Study into long term effects of Covid aims to pinpoint best treatment ahead of potential second wave

Research suggests one in three could be harmed for life, with long-term damage to their lungs, as well as chronic fatigue and psychological disturbances, while NHS guidance warns that around 30 per cent of patients who recover from Covid-19 may be left with damaged and scarred lung tissue, if it follows patterns of similar diseases.

The Phosp-Covid study will track participants’ health through clinic and GP visits and questionnaires and will ask some to provide blood and urine samples or undergo scans.

They hope to identify biological molecules or genetic differences that could explain why some experience long-term effects and others do not.

Prof Brightling said researchers would also use the data gathered during the Recovery trial,  led by the University of Oxford, which discovered that dexamethasone lowered the risk of death for people on ventilators by 35 per cent. 

He said: “It might well be that the dexamethasone also has effects on long term conditions that we find after patients have been discharged.

“Because it’s likely that it affects the virus’s anti inflammatory mechanism, it might well alter the trajectory of some conditions related to inflammation, so I’d actually be quite surprised if there wasn’t some long term benefit from dexamethasone.”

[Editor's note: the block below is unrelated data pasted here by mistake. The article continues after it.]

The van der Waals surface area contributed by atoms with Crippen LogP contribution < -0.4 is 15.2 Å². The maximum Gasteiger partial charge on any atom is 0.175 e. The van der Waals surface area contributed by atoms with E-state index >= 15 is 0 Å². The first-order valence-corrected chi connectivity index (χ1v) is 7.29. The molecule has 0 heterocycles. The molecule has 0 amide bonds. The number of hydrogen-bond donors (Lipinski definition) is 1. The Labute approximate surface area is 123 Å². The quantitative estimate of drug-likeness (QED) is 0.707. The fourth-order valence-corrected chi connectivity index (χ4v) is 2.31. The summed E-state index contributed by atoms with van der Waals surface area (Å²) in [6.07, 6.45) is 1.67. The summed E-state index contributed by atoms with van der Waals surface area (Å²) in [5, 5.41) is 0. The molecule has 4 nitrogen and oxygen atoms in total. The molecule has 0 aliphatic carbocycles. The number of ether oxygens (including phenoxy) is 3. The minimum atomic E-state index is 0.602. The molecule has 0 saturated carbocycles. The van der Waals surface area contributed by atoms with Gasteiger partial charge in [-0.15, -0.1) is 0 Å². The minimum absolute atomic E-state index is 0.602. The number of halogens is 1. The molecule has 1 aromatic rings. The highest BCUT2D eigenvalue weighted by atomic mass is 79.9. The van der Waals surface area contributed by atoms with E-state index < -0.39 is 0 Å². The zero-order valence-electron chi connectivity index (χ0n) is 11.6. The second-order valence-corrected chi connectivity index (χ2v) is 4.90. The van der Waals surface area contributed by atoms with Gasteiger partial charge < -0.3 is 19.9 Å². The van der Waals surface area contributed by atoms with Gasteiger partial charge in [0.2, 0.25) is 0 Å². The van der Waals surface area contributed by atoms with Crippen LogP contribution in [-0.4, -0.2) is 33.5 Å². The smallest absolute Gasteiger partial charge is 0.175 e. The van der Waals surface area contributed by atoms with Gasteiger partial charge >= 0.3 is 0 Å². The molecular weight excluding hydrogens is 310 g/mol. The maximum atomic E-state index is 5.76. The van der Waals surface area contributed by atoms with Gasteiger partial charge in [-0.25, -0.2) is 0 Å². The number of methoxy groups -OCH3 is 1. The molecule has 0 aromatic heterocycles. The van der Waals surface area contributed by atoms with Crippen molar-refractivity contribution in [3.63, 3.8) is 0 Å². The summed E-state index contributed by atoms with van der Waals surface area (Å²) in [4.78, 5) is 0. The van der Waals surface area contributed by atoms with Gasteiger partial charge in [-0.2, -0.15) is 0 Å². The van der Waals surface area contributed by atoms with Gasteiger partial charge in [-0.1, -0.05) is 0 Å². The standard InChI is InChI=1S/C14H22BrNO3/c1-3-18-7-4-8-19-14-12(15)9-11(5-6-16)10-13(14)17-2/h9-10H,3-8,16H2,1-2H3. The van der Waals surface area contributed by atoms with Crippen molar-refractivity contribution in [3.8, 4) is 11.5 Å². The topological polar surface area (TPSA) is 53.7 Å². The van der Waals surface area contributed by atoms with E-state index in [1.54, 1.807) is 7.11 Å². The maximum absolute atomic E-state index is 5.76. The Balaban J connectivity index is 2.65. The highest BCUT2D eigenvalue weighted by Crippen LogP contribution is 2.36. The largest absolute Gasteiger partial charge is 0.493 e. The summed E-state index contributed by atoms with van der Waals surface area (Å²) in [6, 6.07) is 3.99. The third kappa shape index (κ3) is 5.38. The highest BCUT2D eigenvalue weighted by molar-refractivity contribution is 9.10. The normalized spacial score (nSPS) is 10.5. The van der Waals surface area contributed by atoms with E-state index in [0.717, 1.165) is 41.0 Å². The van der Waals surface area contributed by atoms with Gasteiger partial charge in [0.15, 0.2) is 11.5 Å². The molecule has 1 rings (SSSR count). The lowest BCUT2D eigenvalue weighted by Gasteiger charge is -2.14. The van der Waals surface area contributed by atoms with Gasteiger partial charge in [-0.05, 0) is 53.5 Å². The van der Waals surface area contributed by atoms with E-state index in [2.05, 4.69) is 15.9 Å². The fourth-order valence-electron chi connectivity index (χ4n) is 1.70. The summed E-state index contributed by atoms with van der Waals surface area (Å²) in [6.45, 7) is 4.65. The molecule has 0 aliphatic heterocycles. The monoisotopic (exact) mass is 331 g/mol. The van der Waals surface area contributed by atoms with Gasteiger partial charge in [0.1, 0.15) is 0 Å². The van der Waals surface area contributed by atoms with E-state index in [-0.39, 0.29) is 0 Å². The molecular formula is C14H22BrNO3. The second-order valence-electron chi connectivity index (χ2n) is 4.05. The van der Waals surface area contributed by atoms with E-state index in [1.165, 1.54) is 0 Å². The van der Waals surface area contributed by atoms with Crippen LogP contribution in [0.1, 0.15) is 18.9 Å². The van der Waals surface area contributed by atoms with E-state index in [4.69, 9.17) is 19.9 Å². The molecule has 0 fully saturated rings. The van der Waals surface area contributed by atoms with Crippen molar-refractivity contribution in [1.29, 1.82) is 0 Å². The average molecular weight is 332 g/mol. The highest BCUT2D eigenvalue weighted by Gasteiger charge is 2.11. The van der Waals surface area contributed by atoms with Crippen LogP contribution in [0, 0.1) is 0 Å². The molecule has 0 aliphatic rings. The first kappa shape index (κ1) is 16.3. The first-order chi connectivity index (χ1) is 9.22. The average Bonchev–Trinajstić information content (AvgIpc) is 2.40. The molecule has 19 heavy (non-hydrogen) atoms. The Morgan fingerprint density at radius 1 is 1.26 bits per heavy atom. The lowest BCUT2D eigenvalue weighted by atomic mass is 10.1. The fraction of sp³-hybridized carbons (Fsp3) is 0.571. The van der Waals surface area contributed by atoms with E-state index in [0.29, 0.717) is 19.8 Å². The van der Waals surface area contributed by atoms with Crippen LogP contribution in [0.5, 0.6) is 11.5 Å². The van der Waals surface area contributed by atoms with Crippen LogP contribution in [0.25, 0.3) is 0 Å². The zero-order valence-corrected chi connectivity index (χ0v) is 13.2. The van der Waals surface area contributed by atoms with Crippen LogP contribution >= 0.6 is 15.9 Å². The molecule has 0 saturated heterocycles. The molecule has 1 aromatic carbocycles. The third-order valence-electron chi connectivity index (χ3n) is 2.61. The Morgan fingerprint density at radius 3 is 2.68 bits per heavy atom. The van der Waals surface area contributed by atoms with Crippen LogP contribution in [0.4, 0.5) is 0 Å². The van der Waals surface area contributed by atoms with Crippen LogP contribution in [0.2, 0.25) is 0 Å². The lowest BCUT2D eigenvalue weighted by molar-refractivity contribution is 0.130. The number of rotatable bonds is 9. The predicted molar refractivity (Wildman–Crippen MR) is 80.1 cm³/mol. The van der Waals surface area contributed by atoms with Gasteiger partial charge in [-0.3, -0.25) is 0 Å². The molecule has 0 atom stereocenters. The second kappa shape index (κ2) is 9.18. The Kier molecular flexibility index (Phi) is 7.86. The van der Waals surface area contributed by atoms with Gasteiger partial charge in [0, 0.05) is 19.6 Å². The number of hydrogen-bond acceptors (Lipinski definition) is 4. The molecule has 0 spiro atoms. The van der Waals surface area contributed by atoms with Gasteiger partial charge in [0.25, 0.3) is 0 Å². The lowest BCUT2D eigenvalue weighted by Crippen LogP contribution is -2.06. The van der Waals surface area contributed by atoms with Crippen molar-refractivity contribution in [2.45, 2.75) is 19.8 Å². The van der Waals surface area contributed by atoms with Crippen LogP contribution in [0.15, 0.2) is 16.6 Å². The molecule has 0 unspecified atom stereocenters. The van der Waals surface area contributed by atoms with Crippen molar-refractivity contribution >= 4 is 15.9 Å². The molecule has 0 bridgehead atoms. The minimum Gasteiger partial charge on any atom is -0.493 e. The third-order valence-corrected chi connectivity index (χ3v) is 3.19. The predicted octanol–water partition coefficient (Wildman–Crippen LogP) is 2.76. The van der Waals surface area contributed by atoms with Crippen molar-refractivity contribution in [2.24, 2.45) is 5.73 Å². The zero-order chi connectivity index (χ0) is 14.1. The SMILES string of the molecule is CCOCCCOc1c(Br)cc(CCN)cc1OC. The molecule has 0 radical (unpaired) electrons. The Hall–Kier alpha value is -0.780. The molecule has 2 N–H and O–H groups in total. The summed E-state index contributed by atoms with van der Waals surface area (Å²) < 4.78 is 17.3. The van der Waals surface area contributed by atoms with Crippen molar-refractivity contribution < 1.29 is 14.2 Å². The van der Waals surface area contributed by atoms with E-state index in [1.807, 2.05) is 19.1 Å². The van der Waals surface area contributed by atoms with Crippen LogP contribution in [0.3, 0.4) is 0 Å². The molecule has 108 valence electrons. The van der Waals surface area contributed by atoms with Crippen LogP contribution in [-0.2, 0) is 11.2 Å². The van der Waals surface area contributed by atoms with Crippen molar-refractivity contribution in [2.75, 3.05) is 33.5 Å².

Azithromycin, an antibiotic and anti inflammatory usually given to patients with chronic lung disease, is also being tested and Prof Brightling said it was possible they might discover it altered the risk to longer term damage to the lungs.

Prof Brightling and his team was aware of the urgency of its work. They hope to be in a position to report some findings in the autumn, potentially kickstarting new trials and influencing treatment for patients who fall ill this winter.

“The biggest success of this study would be for me to be able to say at the end of the year that everybody has no long term problems, that would be great,” he said.

“But if we unfortunately find there are a number of long term problems then we have got ethical permission to follow people up for 25 years. So we are preparing for very long term follow up if necessary.”

The study will formally start within the next fortnight, with researchers layering their research onto existing clinical follow up data.

“The clinical services become part of the research,” Prof Brightling added.

“That’s how you can make something on this scale a success. There is no UK research funding that would fund anything on this scale if it wasn’t for the fact that it’s so closely embedded into the NHS service.”

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